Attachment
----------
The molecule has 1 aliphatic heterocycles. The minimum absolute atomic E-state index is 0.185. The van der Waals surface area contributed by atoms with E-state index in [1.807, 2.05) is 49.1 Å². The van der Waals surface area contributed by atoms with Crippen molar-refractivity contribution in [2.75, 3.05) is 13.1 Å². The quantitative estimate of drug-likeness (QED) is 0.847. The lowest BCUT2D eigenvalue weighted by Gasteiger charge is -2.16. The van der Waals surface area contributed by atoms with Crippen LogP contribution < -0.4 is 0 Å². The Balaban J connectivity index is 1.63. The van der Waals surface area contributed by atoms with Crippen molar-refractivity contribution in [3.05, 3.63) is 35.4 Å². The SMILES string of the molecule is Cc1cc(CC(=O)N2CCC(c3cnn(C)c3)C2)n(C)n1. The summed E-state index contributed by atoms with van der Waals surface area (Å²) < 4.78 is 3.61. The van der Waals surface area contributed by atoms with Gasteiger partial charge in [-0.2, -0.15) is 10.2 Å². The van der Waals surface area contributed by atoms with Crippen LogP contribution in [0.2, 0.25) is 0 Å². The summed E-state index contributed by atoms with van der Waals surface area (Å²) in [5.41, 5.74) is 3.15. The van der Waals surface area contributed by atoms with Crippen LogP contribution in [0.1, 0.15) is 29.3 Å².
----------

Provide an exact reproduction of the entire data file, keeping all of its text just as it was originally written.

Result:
The molecule has 1 aliphatic heterocycles. The minimum absolute atomic E-state index is 0.185. The van der Waals surface area contributed by atoms with E-state index in [1.807, 2.05) is 49.1 Å². The van der Waals surface area contributed by atoms with Crippen molar-refractivity contribution in [2.75, 3.05) is 13.1 Å². The quantitative estimate of drug-likeness (QED) is 0.847. The lowest BCUT2D eigenvalue weighted by Gasteiger charge is -2.16. The van der Waals surface area contributed by atoms with Crippen LogP contribution < -0.4 is 0 Å². The Balaban J connectivity index is 1.63. The van der Waals surface area contributed by atoms with Crippen molar-refractivity contribution in [3.05, 3.63) is 35.4 Å². The SMILES string of the molecule is Cc1cc(CC(=O)N2CCC(c3cnn(C)c3)C2)n(C)n1. The summed E-state index contributed by atoms with van der Waals surface area (Å²) < 4.78 is 3.61. The van der Waals surface area contributed by atoms with Gasteiger partial charge in [-0.2, -0.15) is 10.2 Å². The van der Waals surface area contributed by atoms with Crippen LogP contribution in [0.2, 0.25) is 0 Å². The summed E-state index contributed by atoms with van der Waals surface area (Å²) in [5.41, 5.74) is 3.15. The van der Waals surface area contributed by atoms with Crippen LogP contribution in [0.1, 0.15) is 29.3 Å².